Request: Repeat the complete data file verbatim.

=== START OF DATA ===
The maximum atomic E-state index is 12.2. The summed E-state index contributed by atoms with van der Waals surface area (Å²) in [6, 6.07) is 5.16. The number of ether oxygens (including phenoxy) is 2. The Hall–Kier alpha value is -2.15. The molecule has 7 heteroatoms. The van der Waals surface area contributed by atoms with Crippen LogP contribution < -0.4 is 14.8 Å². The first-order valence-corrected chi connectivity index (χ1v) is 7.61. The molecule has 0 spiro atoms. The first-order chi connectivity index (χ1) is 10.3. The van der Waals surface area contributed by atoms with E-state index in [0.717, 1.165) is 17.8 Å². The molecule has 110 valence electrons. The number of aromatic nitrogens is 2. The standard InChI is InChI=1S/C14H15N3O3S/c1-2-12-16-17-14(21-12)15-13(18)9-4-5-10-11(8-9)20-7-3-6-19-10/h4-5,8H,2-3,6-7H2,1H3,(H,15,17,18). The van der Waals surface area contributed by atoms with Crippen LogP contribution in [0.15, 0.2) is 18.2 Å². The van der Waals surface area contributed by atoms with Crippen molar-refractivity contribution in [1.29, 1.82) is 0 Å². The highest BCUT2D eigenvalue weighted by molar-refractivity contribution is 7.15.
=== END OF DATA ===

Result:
The maximum atomic E-state index is 12.2. The summed E-state index contributed by atoms with van der Waals surface area (Å²) in [6, 6.07) is 5.16. The number of ether oxygens (including phenoxy) is 2. The Hall–Kier alpha value is -2.15. The molecule has 7 heteroatoms. The van der Waals surface area contributed by atoms with Crippen LogP contribution < -0.4 is 14.8 Å². The first-order valence-corrected chi connectivity index (χ1v) is 7.61. The molecule has 0 spiro atoms. The first-order chi connectivity index (χ1) is 10.3. The van der Waals surface area contributed by atoms with E-state index in [0.717, 1.165) is 17.8 Å². The molecule has 110 valence electrons. The number of aromatic nitrogens is 2. The standard InChI is InChI=1S/C14H15N3O3S/c1-2-12-16-17-14(21-12)15-13(18)9-4-5-10-11(8-9)20-7-3-6-19-10/h4-5,8H,2-3,6-7H2,1H3,(H,15,17,18). The van der Waals surface area contributed by atoms with Crippen LogP contribution in [0.15, 0.2) is 18.2 Å². The van der Waals surface area contributed by atoms with Crippen molar-refractivity contribution in [1.29, 1.82) is 0 Å². The highest BCUT2D eigenvalue weighted by molar-refractivity contribution is 7.15.